There's nothing "girly" about having sensitive skin. Both men's and women's skins are the first line of defense against harsh weather, strong sun and countless environmental irritants, leaving even the toughest of tough guys susceptible to outbreaks of flaky, red, itchy, even painful skin. Dermatologists report that 50 percent of their patients complain of sensitive skin -- and that more and more of them are men [sources: AAD and WebMD]. In fact, a 2001 study of adults in the United Kingdom showed that as many as 40 percent of men have the condition [source: Berardesca et al].
In the past, there were almost no skin care products designed specifically for men with sensitive skin, but that's changing. Brand-name skin care companies like Nivea, Neutrogena and AHAVA all have men's product lines -- face washes, shaving balms and moisturizers -- marketed to customers with sensitive skin.
But what does it mean, exactly, to have sensitive skin? The closest thing to a formal definition is skin that irritates easily and reacts strongly to products that most people tolerate just fine [source: Kam]. The American Academy of Dermatology (AAD) has found that most people who identify themselves as having sensitive skin suffer from one or more underlying conditions:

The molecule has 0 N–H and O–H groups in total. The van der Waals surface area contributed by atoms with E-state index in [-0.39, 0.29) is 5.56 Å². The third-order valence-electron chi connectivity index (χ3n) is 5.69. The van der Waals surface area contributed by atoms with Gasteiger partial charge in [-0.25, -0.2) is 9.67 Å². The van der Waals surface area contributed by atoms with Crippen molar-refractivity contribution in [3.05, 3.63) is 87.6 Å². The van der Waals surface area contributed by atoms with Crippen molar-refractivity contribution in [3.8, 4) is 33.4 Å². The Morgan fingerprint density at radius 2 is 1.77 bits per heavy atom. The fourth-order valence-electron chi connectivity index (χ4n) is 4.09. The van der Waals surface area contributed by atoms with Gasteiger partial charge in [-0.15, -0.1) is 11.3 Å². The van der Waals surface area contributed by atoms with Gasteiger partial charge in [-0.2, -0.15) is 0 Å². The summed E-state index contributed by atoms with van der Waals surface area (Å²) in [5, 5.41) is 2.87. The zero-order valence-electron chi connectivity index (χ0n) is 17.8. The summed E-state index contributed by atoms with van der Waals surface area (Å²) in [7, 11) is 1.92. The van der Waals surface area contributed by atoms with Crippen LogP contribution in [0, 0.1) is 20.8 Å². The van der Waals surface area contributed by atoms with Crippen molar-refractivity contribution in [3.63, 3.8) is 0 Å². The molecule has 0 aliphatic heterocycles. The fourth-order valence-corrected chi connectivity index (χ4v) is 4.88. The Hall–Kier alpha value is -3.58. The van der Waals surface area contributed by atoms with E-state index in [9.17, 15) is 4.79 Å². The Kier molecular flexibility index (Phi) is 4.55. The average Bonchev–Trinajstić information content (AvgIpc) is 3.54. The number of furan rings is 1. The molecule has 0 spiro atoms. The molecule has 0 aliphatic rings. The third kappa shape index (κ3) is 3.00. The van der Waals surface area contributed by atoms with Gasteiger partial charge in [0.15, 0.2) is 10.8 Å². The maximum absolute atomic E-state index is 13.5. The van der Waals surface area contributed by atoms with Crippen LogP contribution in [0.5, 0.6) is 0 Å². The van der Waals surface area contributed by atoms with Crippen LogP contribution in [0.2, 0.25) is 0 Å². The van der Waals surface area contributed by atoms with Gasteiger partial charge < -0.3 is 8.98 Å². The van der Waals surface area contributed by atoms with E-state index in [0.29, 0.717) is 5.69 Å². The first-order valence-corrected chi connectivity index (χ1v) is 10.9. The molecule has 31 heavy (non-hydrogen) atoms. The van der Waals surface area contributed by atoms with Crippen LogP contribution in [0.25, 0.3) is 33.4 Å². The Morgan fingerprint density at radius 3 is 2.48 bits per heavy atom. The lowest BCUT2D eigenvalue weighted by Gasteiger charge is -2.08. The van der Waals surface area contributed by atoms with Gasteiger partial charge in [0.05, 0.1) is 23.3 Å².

- Acne -- Oily skin with high levels of certain bacteria
- Rosacea -- Ruddy complexion frequently marked by broken blood vessels and pimples
- Stinging -- A burning or "pins and needles" reaction to certain common ingredients (often acids) in skin care products and cosmetics
- Contact dermatitis -- Irritation or allergic reaction triggered by any number of natural or chemical ingredients such as fragrances, preservatives, detergents, oils and extracts [source: AAD].
Before you rush out to buy a moisturizer labeled for men with sensitive skin, it's important to see a dermatologist to figure out exactly what sensitive skin condition you have. Why? Because products designed for sensitive skin don't treat all skin conditions equally. Moisturizers are technically cosmetics, not drugs, and aren't tested by the Food and Drug Administration (FDA) before they hit the shelves. Likewise, the FDA doesn't require manufacturers to submit any scientific proof that their products are hypoallergenic, dermatologist-tested or non-irritating [source: Lewis].
To find the best moisturizer for your sensitive skin condition, you need to look beyond the marketing language and read the actual ingredients. On the next page, we'll discuss the major types of sensitive skin moisturizers for men and target the ingredients that could cause more harm than good.